It’s fascinating because I’m thinking of all the millions of prescriptions right now that are being written that say epicondylitis, rotator cuff tendinitis, patellar tendinitis. Oftentimes the patient sees that first before they get to the physio.
It’s critical that the language from every clinician that that person has an interaction with is really positive. Tendinitis is one of those things that you think it’s not that harmful but that underlying premise really evokes a response in people of how they think they need to manage their pain.
How is the healing process for a tendon different than the traditional healing process, the traditional phases of inflammation that we all learn about in school, the basics?
Tendons are really stubborn. Once they have some response or pathology in them and it might just be a load appropriate change that the tendon has these changes just because you’ve loaded for a long period of time. Once the tendon changes, we know that it’s really hard to reverse that matrix once it gets to a certain point. The tendon isn’t capable of making new collagen. Collagen is very, very hard to make. The tendon and the human is amazing, and it adapts. This wonderful research by Sean Docking that shows that if you have an area of tendon pathology, the tendon thickens up. What you have is this amazing response and sufficient aligned structure that’s capable of taking weight. I call it good tendon. You have enough good tendon. The body goes, “We’re making tendons really hard. I won’t bother trying to heal that part. I’ll adapt and respond.” Other tissues adapt and respond. It’s just that in tendonland, we’re a little bit slow to catch on. It was really exciting and game-changing research for us because we no longer have to try and heal the pathological area because the body really has done the hardwork. It’s our job to then just rehabilitate the whole person.
So often, I think people have images in their minds of a pathological tendon or something that could be wrong with their tendon. Those images are things like a rope being frayed where these strands are a horse’s tail and it looks like a mess and has no tensile strength to it. Is that true with tendinopathy?
Another great question and this is another great myth to bust. A lot of the pictures that we draw for our patients or the words that described on the imaging reports like fraying and tearing and even degeneration. It sounds awful. What people think is, “Oh my goodness, I better sit on the couch. I’m vulnerable.” Again, what Sean’s research has shown us is that if you see something on your MRI or your ultrasound that says that the tendon is thicker so you have an increase in AP diameter, what we say to people is, “Fantastic, well done. Your body is amazing. Your tendon is amazing. You’ve done a great job of adapting and now it’s our job to help calm down your pain and just rehabilitate you back to your goals and what you want to be able to do.”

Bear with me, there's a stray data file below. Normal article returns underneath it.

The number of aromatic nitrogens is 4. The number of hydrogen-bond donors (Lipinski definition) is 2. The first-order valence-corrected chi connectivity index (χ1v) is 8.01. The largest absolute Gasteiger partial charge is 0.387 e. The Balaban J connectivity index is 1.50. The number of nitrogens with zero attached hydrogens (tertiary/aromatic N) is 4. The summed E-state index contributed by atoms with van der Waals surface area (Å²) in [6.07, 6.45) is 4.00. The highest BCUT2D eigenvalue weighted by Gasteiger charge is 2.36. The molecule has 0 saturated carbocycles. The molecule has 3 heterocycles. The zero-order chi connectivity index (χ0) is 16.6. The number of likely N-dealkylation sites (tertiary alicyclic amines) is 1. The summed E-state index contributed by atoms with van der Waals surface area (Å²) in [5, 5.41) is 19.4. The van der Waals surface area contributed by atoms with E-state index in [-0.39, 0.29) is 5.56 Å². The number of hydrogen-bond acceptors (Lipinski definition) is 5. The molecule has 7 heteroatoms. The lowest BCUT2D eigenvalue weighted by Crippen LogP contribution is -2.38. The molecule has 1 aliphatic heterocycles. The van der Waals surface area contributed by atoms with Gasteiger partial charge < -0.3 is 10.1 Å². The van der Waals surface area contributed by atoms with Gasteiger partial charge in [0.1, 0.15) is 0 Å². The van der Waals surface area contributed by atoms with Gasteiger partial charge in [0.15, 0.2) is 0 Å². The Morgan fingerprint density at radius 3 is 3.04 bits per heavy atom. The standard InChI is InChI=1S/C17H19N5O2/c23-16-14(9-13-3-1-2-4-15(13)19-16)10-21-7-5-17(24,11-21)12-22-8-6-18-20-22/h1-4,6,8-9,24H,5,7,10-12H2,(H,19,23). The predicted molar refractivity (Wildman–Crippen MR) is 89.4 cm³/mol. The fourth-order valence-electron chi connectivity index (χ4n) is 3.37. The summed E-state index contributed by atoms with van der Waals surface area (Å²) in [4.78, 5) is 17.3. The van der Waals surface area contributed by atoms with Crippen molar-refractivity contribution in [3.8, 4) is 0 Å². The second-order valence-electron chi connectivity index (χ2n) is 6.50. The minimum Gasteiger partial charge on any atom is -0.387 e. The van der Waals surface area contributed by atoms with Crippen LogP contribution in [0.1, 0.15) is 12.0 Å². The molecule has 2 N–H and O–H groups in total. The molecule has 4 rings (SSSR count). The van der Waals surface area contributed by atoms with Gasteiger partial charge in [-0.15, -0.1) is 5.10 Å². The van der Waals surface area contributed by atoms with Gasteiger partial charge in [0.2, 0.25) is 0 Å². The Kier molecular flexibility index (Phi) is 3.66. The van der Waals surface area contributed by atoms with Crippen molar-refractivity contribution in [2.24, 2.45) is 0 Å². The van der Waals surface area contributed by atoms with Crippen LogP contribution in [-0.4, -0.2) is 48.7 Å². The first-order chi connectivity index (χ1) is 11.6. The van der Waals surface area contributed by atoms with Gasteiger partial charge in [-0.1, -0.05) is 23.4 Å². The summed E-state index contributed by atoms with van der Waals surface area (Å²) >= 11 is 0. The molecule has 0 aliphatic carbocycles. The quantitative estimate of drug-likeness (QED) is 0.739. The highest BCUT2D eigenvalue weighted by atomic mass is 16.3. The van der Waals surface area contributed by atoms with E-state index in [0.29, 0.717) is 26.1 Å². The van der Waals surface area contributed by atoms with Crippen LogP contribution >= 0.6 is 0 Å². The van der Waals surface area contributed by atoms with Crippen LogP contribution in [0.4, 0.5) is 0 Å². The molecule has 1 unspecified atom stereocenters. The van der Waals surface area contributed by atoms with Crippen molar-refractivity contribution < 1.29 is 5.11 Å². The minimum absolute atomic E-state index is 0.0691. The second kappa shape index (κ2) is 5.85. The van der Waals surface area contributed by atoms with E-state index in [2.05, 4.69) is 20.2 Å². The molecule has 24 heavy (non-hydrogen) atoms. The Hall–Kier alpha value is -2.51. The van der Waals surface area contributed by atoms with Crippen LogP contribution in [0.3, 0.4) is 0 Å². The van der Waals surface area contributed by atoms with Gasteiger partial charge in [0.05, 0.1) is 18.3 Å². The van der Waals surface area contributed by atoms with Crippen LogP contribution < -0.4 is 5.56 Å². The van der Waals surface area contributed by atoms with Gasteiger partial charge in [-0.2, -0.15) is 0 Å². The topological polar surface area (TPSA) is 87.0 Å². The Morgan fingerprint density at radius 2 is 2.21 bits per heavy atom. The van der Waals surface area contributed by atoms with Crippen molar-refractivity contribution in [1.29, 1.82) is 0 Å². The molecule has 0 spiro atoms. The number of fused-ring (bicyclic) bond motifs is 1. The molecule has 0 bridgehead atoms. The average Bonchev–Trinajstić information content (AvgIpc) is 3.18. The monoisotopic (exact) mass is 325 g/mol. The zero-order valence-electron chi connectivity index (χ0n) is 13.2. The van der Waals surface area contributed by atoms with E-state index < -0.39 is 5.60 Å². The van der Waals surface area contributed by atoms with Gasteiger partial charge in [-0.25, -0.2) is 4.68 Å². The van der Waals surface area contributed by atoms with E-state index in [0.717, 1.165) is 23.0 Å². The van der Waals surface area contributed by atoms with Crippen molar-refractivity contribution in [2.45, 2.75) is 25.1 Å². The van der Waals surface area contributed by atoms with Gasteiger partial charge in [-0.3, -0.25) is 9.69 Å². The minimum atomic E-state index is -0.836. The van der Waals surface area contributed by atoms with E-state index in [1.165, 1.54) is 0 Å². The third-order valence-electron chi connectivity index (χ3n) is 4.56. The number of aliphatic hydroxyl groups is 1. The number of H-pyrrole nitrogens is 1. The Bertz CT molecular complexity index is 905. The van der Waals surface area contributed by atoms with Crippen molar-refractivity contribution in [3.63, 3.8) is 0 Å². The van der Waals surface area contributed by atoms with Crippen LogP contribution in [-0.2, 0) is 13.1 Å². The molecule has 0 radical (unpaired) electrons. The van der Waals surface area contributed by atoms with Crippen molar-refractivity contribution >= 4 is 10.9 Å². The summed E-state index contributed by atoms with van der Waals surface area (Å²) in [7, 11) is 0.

Tendon tearing is an interesting one. We’re actually no better at flipping a coin at picking whether or not it’s a tear or tendinopathy on imaging. There are few studies that actually back that up now. Even saying to someone that you have a tear is very, very difficult to quantify. But if someone thinks their tendon is torn, they’re not going to move. Again, our language is really critical, but we also know that tendons are so strong. If you have a muscle and a tendon and a bone and you pull on it, the first thing to go is the muscle tendon junction and that’s a muscle strain. Next, we see the bone tendon junction because it’s an interface, then the bone, then the tendon. Normal tendon is so strong and doesn’t tear so what you can have is letting go in an area of pathology and for the most part we would manage that like a tendinopathy, it wouldn’t change our management unless someone had a complete rupture.
We’ve done good work at telling people when they fracture a bone that a fractured bone actually heals better or more solid than before. We have yet to do that with tendons so this is a great topic to talk about. You mentioned the word vulnerable, are there populations based on their activity or genetics that are more vulnerable to tendon pathology?
There are. The first thing is if you’re a really good athlete, you have a really good spring. Genetically, you’re a better athlete and you have some of the genetic predisposition to make you a bit more predisposed to get tendinopathy. You’re also more likely to then play sport because you’re better at it. It’s an interaction as well. We know that our really good athletes are our most vulnerable athletes, the ones that use their tendons like springs: our Achilles are good sprinters, patellar tendons are good jumpers, all of those aspects. In terms of who’s vulnerable to rupture, I always get asked these, we know very little about this group because for the most part they’re people that don’t have pain. The people that usually rupture a tendon have no symptoms. We know they have underlying pathology. They’ve gone through some process in their body and then done something like stepped off a curve, they put a big load on their tendon that the tendon is unaccustomed to. Because they haven’t pain, we have never seen them in clinical practice. We know very little about this group. The group that rupture and are vulnerable, we don’t know very much about. The people that get tendon pain, and sometimes this is reassuring the athletes, you’re the good athletes.